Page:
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Emerson Takes Part in National School Walkout Against Gun Violence

At 10:00 am on Wednesday, March 14, an estimated 150 to 200 students, staff, and faculty streamed out of Emerson buildings and into the snow-packed Boston Common to protest gun violence in the United States.

The Emersonians joined students, from elementary school to fellow college students in a march to the Massachusetts State House on National School Walkout Day, an event organized by EMPOWER, the youth branch of the Women’s March. The event was organized following the deadly February 14 shooting at Marjory Stoneman Douglas High School in Parkland, Florida, in which 17 students, staff, and teachers were killed by a former student armed with an assault rifle.

“I’m marching for everyone who can’t because of the absurd gun violence that we have in America,” said musical theater major Maura Leblanc ’21. “I hope our legislators will actually start to listen to our voices and realize that we are the future, and that if they don’t listen, then we’re going to vote them out.”

In a letter to the community on Tuesday night, President Lee Pelton supported the students who chose to join the rally, and urged faculty to allow space in their Wednesday classes “so students might discuss and reflect on these important issues, even briefly, as well as to be forever mindful of the many young people, teachers and others who have lost their lives to gun violence…”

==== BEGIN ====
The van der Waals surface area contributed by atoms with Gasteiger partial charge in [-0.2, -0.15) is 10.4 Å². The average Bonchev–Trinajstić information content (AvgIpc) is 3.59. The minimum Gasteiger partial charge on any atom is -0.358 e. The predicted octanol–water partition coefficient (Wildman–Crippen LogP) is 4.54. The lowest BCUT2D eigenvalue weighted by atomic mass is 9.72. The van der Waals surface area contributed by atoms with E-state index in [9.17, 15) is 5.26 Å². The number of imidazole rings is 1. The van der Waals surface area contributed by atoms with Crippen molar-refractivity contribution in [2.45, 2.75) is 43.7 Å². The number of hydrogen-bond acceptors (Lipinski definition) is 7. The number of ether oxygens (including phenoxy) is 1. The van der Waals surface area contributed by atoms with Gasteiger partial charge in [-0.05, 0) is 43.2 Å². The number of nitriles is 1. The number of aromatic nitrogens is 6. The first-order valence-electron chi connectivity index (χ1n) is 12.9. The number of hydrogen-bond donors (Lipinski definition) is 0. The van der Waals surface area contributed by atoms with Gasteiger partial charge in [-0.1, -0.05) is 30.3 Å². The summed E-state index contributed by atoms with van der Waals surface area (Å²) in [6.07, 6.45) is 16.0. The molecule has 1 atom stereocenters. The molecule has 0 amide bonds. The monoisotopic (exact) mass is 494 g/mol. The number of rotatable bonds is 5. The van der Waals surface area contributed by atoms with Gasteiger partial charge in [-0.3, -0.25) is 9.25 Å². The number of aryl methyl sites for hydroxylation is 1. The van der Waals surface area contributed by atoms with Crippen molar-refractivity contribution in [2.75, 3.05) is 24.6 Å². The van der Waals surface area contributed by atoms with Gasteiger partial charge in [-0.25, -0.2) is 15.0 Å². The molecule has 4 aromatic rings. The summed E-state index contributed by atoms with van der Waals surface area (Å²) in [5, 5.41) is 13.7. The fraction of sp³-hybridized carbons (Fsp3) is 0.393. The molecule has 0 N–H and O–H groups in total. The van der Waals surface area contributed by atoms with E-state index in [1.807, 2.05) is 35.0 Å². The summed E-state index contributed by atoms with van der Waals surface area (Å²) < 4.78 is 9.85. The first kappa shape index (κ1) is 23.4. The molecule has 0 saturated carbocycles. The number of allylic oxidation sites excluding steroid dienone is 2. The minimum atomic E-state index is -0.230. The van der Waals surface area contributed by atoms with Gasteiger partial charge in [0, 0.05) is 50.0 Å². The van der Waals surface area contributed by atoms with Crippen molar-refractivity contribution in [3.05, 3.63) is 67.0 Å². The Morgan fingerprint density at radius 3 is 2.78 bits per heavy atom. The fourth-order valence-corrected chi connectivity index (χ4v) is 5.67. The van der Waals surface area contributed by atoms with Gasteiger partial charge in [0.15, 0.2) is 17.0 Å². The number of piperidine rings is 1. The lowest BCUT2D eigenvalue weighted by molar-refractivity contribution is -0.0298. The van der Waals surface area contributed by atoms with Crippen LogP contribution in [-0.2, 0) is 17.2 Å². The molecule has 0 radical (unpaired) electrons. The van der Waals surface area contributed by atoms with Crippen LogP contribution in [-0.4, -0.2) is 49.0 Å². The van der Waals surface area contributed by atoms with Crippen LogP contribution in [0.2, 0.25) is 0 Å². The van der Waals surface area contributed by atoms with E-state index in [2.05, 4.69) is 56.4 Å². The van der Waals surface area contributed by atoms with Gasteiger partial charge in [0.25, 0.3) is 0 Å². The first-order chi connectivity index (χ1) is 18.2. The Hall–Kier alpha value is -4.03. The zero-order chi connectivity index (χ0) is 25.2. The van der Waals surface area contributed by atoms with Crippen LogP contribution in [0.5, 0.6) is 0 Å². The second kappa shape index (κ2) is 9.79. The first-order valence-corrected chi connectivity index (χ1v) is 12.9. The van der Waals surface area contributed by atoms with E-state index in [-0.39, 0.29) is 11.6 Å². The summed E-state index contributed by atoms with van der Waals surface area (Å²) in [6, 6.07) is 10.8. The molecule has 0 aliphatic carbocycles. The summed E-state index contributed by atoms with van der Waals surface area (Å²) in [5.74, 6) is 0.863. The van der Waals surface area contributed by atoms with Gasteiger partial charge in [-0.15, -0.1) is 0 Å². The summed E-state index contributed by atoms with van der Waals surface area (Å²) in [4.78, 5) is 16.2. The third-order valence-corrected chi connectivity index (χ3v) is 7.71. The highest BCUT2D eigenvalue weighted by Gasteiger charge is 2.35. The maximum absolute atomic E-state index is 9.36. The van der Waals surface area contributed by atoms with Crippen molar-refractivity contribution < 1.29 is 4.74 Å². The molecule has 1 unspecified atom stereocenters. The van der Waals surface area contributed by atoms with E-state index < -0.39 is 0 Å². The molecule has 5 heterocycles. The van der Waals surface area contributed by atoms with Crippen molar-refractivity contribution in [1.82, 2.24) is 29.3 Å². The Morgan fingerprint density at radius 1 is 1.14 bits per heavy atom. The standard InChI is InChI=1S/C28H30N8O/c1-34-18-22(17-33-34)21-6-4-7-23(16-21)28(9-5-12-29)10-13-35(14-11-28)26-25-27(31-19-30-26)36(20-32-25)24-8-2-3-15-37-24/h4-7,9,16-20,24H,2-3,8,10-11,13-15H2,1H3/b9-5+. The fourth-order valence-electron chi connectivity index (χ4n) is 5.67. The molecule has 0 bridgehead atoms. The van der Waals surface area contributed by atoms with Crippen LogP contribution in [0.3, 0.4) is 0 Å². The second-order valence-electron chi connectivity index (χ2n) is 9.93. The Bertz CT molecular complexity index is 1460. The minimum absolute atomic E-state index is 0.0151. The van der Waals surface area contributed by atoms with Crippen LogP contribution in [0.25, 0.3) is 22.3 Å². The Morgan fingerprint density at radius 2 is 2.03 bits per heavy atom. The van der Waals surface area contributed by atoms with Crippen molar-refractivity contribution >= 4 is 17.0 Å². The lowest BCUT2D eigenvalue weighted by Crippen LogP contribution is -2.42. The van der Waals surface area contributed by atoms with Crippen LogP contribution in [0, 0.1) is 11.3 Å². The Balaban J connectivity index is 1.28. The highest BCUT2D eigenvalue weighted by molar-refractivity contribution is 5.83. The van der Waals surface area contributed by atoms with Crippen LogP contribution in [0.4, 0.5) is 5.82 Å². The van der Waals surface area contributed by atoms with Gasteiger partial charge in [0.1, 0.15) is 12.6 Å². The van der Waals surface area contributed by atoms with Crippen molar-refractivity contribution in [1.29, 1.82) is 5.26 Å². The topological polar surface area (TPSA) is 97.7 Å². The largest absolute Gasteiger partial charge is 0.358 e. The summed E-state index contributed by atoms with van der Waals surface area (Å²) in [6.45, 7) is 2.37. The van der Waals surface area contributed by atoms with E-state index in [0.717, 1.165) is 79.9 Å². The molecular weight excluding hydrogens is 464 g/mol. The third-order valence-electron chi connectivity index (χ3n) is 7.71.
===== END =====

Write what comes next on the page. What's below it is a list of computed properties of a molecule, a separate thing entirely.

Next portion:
Pelton, who participated in National School Walkout Day, has become a leader in higher education around addressing gun violence. In 2013, following the deadly shootings at Sandy Hook Elementary School in Newtown, Connecticut, Pelton formed the College Presidents’ Gun Violence Resource Center, and launched a series of panel discussions around the issues to help mobilize education leaders around the issue.

“While certain states have enacted gun control legislation since our call to action, Congress has not passed a single significant gun safety law or regulation,” Pelton said in his letter.

At approximately 2,600 gun-related fatalities per year, firearms are the second leading cause of death in people ages 10 to 19, behind only car accidents, and gun deaths of young people cost the country an estimated $158 billion annually, Pelton wrote citing, respectively, Princeton University and University of Colorado reports.

“It’s time for our lawmakers to cast aside their ideological differences and take a stand to save our young people because their lives are in jeopardy,” Pelton wrote.

Luke Richert ’21, a media arts production major taking part in the rally, said while he doesn’t believe that Emerson is a likely target for a shooter, he recognizes that a tragedy like the one in Parkland is “always a possibility.”

“I hope we are able to get some … limits on what kind of guns people can have,” Richert said. “Specifically, banning assault weapons seems like a good way to go because I don’t feel like that’s something private citizens need to have.”

He added that he’s in favor of more background checks for gun purchases and restrictions on owning weapons for people who have exhibited dangerous behavior in the past.

Design/technology major Jolisa Osborn-Polakoff ’21 was blunt about why she was marching on Wednesday.

“I feel like [gun control] is something that really needs to be worked on,” Osborn-Polakoff said, “because it’s a big bunch of bull—- at this point, and students shouldn’t be losing their lives because people aren’t doing anything about it.

“[If] other people start gathering something actually, maybe, hopefully, will get done,” she said.









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